Subject(s)
COVID-19 , Respiratory Distress Syndrome , Aged , Female , Humans , Intubation, Intratracheal , Middle Aged , Prospective Studies , Respiration, Artificial , Respiratory Distress Syndrome/therapy , SARS-CoV-2
8.
Simul Healthc ; 16(6): 401-406, 2021 Dec 01.
Article in English | MEDLINE | ID: covidwho-1207361

ABSTRACT

SUMMARY STATEMENT: The sudden rise of critically ill patients secondary to the SARS-CoV-2 pandemic has triggered a surge in healthcare response. This project's goal was to provide essential cognitive and technical skills to healthcare professionals returning to the workforce or reassigned to critical care clinical duties during the COVID-19 pandemic. The plan included the implementation of 4 distance-based simulation training programs, with asynchronous personalized feedback. The courses allowed the acquisition of skills for the complete critical care patient management chain: use of personal protection equipment, use of a high-flow nasal cannula, endotracheal intubation, and prone positioning. Participants logged into the platform, reviewed material, practiced while recording the session, and uploaded the video through the training platform. The expert tutor remotely delivered asynchronous feedback. Participants trained remotely until achieving course approval. Remote-based simulation seems a feasible and attractive alternative to provide adequate educational solutions, especially for remote and rural areas.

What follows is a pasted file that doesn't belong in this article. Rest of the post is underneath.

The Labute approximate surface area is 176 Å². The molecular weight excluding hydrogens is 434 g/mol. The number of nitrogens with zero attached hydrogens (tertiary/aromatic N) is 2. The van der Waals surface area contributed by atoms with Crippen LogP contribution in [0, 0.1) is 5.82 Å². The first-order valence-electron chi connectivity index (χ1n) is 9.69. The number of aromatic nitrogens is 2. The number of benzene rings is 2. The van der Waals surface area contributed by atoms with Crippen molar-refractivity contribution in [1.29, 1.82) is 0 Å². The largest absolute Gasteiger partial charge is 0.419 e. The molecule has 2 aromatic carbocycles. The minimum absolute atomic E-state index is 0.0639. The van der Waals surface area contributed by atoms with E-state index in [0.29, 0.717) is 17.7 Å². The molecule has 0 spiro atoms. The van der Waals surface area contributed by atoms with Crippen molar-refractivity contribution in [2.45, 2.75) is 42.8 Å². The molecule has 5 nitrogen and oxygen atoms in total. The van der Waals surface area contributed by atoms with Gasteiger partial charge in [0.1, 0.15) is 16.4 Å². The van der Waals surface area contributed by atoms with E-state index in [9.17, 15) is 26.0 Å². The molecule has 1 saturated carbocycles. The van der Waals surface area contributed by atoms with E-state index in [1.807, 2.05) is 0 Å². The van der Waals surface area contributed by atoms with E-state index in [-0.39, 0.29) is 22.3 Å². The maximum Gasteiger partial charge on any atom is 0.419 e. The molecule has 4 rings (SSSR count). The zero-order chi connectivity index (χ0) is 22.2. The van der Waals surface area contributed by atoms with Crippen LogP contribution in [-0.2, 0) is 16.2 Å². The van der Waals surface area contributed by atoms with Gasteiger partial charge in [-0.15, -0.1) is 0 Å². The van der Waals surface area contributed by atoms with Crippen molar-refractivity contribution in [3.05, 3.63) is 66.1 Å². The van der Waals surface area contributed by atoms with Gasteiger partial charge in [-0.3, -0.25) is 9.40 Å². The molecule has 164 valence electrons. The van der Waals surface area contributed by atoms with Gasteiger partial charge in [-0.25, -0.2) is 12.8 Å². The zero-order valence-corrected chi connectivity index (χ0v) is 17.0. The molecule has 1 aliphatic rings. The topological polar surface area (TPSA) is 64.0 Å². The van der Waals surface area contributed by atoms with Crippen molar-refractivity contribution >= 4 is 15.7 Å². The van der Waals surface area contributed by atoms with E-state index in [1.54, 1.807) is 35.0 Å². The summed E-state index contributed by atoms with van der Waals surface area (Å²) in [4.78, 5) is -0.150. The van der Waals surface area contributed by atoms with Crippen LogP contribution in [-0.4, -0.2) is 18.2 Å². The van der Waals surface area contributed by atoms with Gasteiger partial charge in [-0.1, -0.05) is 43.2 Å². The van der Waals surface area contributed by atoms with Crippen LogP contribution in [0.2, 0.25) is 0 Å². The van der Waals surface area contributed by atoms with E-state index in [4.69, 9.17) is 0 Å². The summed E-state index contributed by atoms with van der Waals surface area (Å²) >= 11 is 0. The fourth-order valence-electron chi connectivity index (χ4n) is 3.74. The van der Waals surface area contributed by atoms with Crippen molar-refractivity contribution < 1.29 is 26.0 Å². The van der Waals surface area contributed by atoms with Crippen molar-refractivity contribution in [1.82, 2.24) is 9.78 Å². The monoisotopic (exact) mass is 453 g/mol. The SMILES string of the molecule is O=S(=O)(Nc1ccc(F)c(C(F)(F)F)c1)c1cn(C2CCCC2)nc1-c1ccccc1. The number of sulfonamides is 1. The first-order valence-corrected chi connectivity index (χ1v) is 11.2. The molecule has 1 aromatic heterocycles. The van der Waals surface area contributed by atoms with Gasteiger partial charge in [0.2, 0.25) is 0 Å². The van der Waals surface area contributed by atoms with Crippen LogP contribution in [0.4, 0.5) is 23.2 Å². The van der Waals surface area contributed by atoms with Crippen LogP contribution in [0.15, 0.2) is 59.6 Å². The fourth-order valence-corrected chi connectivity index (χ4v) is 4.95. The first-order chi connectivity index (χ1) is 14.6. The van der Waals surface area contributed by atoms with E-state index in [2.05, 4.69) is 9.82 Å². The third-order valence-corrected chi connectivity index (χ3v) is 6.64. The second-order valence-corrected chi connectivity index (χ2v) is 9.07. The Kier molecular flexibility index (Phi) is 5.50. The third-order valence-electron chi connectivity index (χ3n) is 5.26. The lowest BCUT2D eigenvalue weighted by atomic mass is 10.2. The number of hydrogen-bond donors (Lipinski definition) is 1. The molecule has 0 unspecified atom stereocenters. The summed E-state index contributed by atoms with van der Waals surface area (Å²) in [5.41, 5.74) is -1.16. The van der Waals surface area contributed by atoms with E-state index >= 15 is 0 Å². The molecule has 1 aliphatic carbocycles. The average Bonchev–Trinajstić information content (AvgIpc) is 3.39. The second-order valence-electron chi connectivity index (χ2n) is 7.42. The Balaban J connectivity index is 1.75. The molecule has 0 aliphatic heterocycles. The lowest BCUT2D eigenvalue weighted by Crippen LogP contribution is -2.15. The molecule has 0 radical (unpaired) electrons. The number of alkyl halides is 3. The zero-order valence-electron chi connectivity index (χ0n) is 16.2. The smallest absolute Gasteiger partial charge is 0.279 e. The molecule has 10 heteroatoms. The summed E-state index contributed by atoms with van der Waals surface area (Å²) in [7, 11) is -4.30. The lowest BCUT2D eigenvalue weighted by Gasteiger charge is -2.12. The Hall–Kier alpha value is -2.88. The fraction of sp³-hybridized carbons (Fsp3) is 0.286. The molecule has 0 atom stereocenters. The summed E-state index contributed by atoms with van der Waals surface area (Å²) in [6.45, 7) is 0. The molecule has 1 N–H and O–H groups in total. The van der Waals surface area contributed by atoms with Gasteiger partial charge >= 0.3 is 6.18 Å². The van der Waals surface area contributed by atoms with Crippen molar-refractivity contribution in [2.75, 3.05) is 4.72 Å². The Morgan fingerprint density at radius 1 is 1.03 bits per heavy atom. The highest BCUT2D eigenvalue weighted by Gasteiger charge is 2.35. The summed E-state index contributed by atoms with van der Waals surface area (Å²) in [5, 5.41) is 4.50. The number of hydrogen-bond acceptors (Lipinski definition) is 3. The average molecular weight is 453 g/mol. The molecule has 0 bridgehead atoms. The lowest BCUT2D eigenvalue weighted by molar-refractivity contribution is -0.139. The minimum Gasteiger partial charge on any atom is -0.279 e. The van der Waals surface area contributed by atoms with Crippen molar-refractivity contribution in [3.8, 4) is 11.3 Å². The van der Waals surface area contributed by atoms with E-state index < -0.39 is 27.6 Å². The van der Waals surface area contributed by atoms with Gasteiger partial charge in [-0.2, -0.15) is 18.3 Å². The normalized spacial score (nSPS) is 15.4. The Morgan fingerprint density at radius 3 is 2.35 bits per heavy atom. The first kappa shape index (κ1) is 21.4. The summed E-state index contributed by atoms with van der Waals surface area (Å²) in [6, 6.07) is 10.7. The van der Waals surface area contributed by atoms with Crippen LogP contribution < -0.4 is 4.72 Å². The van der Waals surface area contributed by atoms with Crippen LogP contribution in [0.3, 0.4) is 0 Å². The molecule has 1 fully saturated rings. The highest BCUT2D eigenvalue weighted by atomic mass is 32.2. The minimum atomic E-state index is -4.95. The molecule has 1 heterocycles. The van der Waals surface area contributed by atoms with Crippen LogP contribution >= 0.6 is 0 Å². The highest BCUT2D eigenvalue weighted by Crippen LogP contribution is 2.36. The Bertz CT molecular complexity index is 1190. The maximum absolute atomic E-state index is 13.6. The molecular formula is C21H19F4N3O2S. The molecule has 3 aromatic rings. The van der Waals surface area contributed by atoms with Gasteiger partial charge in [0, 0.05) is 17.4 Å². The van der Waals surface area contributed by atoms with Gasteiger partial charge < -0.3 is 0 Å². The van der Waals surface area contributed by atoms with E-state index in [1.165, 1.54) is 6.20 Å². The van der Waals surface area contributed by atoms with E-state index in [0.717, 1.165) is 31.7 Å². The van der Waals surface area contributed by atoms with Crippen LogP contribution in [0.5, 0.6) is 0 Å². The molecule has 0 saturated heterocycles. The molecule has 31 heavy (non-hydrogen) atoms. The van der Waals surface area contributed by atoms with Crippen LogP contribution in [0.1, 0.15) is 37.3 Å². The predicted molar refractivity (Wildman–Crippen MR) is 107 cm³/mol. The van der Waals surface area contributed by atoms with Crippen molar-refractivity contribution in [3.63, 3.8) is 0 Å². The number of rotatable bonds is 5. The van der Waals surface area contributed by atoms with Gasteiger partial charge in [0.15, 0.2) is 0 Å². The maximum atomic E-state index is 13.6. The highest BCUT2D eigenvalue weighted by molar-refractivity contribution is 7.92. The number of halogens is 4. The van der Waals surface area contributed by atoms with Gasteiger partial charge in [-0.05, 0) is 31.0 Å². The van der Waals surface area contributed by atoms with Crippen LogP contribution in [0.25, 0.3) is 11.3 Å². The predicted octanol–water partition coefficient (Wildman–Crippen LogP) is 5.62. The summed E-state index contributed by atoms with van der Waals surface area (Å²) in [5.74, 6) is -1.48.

Subject(s)
COVID-19 , Simulation Training , Delivery of Health Care , Humans , Pandemics , SARS-CoV-2
9.
Rev. méd. Chile ; 148(5): 674-683, mayo 2020. tab, graf
Article in Spanish | WHO COVID, LILACS (Americas) | ID: covidwho-1006910

ABSTRACT

Our country is suffering the effects of the ongoing pandemic of coronavirus disease (COVID-19). Because the vulnerability of healthcare systems, especially the intensive care areas they can rapidly be overloaded. That challenge the ICUs simultaneously on multiple fronts making urgent to increase the number of beds, without lowering the standards of care. The purpose of this article is to discuss some aspects of the national situation and to provide recommendations on the organizational management of intensive care units such as isolation protocols, surge in ICU bed capacity, ensure adequate supplies, protect and train healthcare workers maintaining quality clinical management.


Subject(s)
Humans , Coronavirus Infections/epidemiology , Pandemics , Intensive Care Units/organization & administration , Intensive Care Units/supply & distribution , Surge Capacity